In the central part of the Hotels lake district much of the local stone is not a very suitable building material except for rough work. The volcanic rocks are usually too hard and difficult to dress, so that farm buildings are often a jumble of pieces of different shapes and sizes. Originally no mortar was used and considerable skill had to be exercised to piece together the variable shapes. Both the outer and inner faces were built of larger stones, with smaller fragments forming a rubble infill. The greenstone of the Borrowdale Volcanic Series was favored for this type of wall and many of the buildings in places like Coniston and Ambleside made considerable use of it.
Even some of the modern bungalows follow this traditional building technique where they have to conform to the planning requirements within the National Park. Many of the older buildings, in both the towns and rural areas, have suffered from a roughcast finish in concrete over the original stone, presumably to keep out the rain. The practice became widespread in the nineteenth century and now it is only in the more isolated corners of the Lake District, as in Long Sleddale, that many of the original farm build¬ings have remained unaltered. Great, roughly shaped blocks of greenstone form the cornices or lintels over the doors, with the rest of the wall a jumble of rocks carefully fitted together. Another favoured building stone, especially in the south around Windermere, is the flagstone from the local Silurian beds. Although hard, it splits relatively easily and has been much used in the past.
Its grey or brown hue gives the whole building a rather somber appearance, especially under dull rain-laden skies. Where igneous rocks like granite are available for building, the picture changes considerably. The Eskdale granite, with its even-sized crystals, is especially pleasing and was extensively used in the past. The same is true of the Threlkeld granite, a bluishgrey rock with pink patches, which was formerly in demand in the Keswick district. The Roman Catholic Church in Keswick completed a few years ago was built of this stone but it seems likely to be the last, as the quarries at Threlkeld have now gone over entirely to making road metal. Perhaps surprisingly the Shap granite, in spite of its great demand for heavy construc¬tional work, makes little impact on the Lakeland landscape as a building material. Hardly a building in Shap itself uses the hard rock, preference being given to the more easily shaped limestone found only a few miles away.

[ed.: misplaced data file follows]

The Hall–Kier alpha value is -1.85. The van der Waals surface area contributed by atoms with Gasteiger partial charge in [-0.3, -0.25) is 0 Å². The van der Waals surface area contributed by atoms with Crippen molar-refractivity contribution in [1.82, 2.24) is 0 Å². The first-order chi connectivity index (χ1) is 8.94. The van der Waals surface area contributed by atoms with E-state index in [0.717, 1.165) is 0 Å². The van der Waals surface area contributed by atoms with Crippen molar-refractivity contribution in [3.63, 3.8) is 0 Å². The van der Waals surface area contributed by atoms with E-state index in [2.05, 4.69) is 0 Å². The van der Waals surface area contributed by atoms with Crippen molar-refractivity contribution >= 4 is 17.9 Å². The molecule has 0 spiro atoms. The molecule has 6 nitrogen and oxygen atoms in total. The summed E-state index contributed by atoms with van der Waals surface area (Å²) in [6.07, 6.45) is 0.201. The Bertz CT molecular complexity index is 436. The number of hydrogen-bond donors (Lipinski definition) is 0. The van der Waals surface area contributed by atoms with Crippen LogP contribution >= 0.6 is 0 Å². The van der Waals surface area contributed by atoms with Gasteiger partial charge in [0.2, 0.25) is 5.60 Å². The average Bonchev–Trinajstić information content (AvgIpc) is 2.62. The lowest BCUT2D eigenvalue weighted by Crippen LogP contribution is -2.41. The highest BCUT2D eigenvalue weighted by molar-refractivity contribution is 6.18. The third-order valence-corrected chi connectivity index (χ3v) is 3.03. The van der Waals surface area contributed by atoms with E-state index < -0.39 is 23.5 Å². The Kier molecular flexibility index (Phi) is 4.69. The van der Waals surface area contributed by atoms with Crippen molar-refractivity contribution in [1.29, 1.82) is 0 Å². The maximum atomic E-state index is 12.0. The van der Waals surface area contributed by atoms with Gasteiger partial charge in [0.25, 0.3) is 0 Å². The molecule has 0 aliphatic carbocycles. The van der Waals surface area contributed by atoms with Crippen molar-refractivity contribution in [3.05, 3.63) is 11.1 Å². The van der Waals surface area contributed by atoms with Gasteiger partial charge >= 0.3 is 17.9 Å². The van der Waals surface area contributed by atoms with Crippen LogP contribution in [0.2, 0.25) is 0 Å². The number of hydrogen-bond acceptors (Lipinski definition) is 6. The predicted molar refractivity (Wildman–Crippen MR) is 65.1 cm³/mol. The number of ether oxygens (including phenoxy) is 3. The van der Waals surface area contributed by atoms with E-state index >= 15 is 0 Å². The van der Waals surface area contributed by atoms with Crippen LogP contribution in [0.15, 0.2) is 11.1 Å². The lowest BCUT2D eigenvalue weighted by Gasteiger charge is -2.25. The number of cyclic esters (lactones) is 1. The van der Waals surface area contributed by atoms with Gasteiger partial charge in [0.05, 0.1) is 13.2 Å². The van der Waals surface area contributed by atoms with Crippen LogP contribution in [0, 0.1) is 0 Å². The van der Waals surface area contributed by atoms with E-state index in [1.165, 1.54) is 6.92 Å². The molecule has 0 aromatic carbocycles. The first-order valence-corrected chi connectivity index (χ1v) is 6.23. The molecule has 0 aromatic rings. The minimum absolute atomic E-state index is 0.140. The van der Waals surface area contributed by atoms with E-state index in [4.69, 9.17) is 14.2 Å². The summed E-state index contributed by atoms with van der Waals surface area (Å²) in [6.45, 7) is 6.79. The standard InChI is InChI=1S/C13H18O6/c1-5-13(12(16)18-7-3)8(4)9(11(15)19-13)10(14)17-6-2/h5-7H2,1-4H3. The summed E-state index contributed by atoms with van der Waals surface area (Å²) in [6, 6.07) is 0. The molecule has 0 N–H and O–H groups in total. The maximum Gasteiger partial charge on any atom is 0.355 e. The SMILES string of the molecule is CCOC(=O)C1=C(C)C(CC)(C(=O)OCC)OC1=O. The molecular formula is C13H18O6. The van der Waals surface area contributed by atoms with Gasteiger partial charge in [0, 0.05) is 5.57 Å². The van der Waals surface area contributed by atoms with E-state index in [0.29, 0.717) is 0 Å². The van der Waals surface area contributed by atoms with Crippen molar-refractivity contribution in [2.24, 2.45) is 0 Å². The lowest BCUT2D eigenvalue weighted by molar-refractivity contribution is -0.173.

The limestone in fact is a very favoured building material in many parts of the outer Lake District. The whole character of a town like Kendal stems from the use of the local light grey rock quarried only a short distance away on the hillside. The fact that the limestone can be easily shaped and arranged in courses often with an ashlar facing gives a cleancut appearance to the building whether it be in the town Centre or in the old mills by the side of the River Kent. On a smaller scale, limestone has been used in the planned villages of the Lowther estate as at Newtown and Lowther itself .
Nearby Askham, with its individual cottages and farms set well back from the road with a broad greens¬ward in front, is equally pleasing. Where iron staining has affected the limestone or calciferous sandstone beds, a delicately coloured grey rock results. This was formerly quarried near Dacre and used in the Georgian front of the house at Dalemain by the banks of the River Eamont. In its beauty the rock is rivalled only by light purple varieties of the Penrith Sandstone, once extensively quarried in the Eden Valley a few miles away to the east.